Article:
Cape May National Wildlife Refuge
Northeast Region
 
24 Kimbles Beach Road
Cape May Court House, NJ
08210
(609) 463-0994

Visitor Opportunities


Hunting Wildlife Observation Two Mile Beach Unit Prohibited Activities

Birdwatchers at Cedar Swamp Trail. Credit: Heidi Hanlon/USFWS
Birdwatchers at Cedar Swamp Trail. Credit: Heidi Hanlon/USFWS

Wildlife Observation

Existing foot trails through the Refuge's varied habitats provide excellent opportunities for bird watching, photography and environmental education. (In fact Cape May Peninsula has been described as one of the ten top birding spots in North America !) There are four maintained trails on the Refuge, two trails in the Delaware Bay Division), one at the Two Mile Beach Unit and one in the Great Cedar Swamp Division. (All maps require Adobe Acrobat Reader. Visit their site to download a free version of this software.).

Songbird Trail

74°52’46.59”W 39°5’59.19”N

This 1-mile, partially accessible trail begins at the Headquarters Office off Kimbles Beach Road. This trail begins in the parking lot, extends to the edge of shrub/scrub habitat, winds through a forest segment with vernal pools and ends along Kimbles Beach Road Often seen on this trail are American kestrels, bluebirds, and box turtles. Frogs regularly call from the vernal pools.

Woodcock Trail

74°52.51.63”W 39°5’38.2”N

About 0.4 miles south of Kimbles Beach Road off of Route 47 is a residential road called Woodcock Lane. At the end of this road is a parking area for access to Woodcock Trail.This trail is a one-mile-long loop through grassland habitat. There are also side trails of 0.4 miles that extend through a forested section and end at a view of the Delaware Bay salt marsh. Often seen here are great crested flycatchers, blue grosbeaks, a variety of sparrows, spotted turtles, and frogs.

Dune Trail

74°51’30.55”W 38°57’2.18”N

The Two Mile Beach Unit offers a 0.9 mile trail (1.8 mile round trip) which begins at the north boundary of the Refuge next to Diamond Beach and ends at the south boundary next to the US Coast Guard: Loran Support Unit. The trail traverses behind the beach dunes that host rare maritime forest habitat. Migrant songbirds are plentiful in spring and fall, as well as butterflies and dragonflies. This trail offers two access points midway through the trail, one off of Loran Drive across from the first parking lot, on the right, and another access point from the second parking lot, on the left. The second access point also offers disabled-accessible parking next to a boardwalk which leads to an observation platform overlooking the beachfront. (Please note: Access to the beach is prohibited April 1 to September 30 each year. The trail, however, is open throughout the year).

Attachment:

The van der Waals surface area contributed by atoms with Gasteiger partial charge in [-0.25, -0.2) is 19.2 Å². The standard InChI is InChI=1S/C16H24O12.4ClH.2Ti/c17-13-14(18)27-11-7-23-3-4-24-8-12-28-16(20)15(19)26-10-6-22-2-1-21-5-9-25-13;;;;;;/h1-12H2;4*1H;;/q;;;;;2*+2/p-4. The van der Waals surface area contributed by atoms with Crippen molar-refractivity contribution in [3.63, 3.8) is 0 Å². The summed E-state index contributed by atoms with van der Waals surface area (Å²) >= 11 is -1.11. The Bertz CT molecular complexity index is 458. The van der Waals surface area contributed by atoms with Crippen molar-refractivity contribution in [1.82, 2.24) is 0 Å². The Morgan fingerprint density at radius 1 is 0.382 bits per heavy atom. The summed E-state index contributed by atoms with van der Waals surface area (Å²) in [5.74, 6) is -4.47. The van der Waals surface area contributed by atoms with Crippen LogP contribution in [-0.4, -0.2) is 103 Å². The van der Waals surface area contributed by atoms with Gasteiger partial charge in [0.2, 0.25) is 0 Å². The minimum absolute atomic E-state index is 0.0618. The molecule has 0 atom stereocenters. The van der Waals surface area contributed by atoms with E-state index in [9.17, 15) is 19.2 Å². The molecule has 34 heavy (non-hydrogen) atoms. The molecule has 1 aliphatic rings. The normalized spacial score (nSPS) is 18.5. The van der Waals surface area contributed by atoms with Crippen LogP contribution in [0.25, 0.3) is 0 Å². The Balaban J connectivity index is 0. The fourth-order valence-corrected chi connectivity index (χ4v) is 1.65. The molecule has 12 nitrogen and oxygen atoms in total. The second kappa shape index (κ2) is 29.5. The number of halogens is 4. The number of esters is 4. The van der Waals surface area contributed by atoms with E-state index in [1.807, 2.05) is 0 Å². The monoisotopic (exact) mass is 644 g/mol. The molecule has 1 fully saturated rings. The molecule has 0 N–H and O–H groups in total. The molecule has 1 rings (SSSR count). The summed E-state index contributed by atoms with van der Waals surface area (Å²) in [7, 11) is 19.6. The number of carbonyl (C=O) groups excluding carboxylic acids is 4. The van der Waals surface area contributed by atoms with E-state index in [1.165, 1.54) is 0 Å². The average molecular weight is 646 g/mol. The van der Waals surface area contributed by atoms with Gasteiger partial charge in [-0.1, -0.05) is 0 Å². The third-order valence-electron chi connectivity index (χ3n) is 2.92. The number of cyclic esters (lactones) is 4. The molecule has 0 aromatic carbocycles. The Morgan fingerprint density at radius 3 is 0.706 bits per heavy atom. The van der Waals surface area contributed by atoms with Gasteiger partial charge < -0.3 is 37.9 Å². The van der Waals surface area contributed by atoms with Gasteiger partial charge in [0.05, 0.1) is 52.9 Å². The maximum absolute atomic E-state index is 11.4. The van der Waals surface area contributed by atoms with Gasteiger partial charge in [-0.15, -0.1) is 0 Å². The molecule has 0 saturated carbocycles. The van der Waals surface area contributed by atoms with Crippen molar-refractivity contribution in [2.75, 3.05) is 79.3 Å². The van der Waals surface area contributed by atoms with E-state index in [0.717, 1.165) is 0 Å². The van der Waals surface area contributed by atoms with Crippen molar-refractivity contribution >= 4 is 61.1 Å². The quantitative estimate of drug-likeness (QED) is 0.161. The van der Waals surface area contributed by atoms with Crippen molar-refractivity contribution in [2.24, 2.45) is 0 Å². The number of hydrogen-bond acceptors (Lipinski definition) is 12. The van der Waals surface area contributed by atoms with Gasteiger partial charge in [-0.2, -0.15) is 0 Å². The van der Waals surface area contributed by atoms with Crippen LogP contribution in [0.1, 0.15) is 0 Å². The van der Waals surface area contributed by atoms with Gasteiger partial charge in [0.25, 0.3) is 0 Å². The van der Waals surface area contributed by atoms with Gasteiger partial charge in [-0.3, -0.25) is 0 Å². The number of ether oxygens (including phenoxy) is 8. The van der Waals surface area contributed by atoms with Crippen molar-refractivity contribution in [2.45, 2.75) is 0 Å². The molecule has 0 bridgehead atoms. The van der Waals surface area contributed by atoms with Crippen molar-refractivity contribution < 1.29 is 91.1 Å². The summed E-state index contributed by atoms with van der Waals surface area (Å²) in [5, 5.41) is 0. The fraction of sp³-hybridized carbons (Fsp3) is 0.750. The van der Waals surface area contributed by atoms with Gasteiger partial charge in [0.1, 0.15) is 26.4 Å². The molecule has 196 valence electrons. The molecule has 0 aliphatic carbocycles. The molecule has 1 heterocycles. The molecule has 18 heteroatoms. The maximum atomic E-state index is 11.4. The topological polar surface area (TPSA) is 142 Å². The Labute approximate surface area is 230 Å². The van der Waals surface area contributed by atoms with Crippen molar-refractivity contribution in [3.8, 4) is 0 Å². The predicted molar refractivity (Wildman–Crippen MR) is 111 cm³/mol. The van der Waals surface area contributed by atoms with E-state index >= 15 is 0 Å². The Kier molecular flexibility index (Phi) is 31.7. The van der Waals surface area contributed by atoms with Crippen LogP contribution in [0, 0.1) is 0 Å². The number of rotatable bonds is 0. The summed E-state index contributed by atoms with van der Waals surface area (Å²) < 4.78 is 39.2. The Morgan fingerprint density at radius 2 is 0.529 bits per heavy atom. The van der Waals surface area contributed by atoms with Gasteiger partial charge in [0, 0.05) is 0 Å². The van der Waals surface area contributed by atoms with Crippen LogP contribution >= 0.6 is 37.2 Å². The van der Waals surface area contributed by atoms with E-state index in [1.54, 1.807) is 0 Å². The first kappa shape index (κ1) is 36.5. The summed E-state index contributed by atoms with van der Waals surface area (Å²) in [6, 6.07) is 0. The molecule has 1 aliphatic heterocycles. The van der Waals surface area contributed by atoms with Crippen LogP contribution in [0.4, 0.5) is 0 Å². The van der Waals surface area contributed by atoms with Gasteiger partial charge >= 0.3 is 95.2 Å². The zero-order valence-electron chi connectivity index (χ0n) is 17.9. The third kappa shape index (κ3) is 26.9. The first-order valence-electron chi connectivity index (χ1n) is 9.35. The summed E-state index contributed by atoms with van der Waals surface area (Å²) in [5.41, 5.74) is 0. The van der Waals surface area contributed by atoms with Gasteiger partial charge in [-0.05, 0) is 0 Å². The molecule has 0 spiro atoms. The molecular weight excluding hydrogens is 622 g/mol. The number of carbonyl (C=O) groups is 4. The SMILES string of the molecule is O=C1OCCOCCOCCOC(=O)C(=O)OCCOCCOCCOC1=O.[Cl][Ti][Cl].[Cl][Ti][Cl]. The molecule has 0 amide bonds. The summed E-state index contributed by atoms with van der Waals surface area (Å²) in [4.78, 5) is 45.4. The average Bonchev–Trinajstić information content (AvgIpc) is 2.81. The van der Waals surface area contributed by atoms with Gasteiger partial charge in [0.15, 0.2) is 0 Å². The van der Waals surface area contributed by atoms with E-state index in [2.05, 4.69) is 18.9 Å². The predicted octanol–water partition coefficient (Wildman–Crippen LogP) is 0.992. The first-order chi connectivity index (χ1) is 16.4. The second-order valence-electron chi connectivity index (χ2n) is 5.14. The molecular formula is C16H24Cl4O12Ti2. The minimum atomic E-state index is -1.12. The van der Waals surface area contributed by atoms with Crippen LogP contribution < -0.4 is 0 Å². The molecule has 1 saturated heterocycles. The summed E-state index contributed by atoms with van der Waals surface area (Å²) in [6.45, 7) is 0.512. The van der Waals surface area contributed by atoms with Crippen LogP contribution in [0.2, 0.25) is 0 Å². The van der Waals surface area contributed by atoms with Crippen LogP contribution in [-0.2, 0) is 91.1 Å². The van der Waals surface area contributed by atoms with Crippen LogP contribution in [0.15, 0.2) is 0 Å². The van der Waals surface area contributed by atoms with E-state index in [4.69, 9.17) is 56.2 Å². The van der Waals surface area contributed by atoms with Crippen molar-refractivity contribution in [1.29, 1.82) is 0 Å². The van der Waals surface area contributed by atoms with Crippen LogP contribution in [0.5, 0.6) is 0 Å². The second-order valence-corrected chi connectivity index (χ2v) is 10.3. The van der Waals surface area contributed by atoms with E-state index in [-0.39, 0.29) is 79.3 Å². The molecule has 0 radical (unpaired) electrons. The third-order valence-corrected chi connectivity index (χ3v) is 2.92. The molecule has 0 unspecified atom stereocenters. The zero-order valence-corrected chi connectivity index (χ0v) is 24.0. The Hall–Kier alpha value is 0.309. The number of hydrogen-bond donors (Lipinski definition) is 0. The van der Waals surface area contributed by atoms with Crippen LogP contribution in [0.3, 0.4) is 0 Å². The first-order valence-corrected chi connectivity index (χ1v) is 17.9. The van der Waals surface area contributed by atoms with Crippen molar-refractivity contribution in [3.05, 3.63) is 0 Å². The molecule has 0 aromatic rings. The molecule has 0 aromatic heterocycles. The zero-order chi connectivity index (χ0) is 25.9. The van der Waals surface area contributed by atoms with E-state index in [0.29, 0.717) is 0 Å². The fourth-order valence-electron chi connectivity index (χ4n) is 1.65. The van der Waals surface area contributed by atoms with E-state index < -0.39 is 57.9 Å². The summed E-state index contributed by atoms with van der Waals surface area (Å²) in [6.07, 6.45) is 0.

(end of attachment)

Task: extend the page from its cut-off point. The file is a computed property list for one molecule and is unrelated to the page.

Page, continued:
Marsh Trail

74°51’25.17”W 38°57’11.02”N

At the Two Mile Beach Unit the completed 500 feet of this accessible, boardwalk trail leads to an observation platform offering views of shimmering salt marshes. Look for elegant wading birds and listen for the “clacking” sound of a clapper rail. Future plans for this trail include two additional observation platforms and over 1,500 feet of boardwalk access through salt marsh and maritime forest habitats.

Cedar Swamp Trail

74°42’11.74”W 39°15’7.23”N

This one-mile long trail is located on Tyler Road, which is located north of Route 50 and south of Route 631. This trail leads through a grassland and a mixed pine/hardwood forested swamp.Look and listen for songbirds in the red maple and Atlantic white cedar trees and owls roosting in the trees.


Birdwatchers at the Two Mile Beach Unit. Credit: Laurel Wilkerson/USFWS
Birdwatchers at the Two Mile Beach Unit. Credit: Laurel Wilkerson/USFWS

Two Mile Beach Unit

74°51’30.55”W 38°57’2.18”N

The Two Mile Beach Unit (TMBU) is located in Lower Township south of Wildwood Crest. It is accessed off of Ocean Drive by Loran Drive . TMBU was transferred to the U. S. Fish and Wildlife Service from the U.S. Coast Guard in 1999. As part of Cape May National Wildlife Refuge, the 507-acre site is managed to protect one of the last remaining tracts of undeveloped maritime forest and beach in New Jersey.

The hiking trail and boardwalk area are open throughout the year. The 0.7-mile-long beach portion of TMBU is closed April 1 to September 30 each year. The purpose of the closure is to provide an undisturbed area for birds that require beach habitat to survive. This includes birds that nest, feed, roost or migrate through the area, such as the Federally threatened piping plover , the State endangered least tern, American oystercatcher, black skimmer, red knot, dunlin, and many other shorebird species.

Between October 1 and March 31 activities such as wildlife observation, photography, nature study, and surf fishing are permitted on the beach portion of TMBU. The following activities are PROHIBITED at all times on any portion of the Two Mile Beach Unit: swimming, sunbathing, surfing, pets, picnicking, kite flying, shell collecting or entering closed areas.


Prohibited Activities

  • Use of motorized and nonmotorized vehicles, including ATV’s and dirt bikes.
  • Disturbing, injuring, destroying, collecting of plants, wildlife or other natural objects.
  • Picking fruits or flowers.
  • Feeding wildlife.
  • Entering closed areas.
  • Camping, swimming, kite flying, fires.
  • Horses

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Last updated: December 12, 2013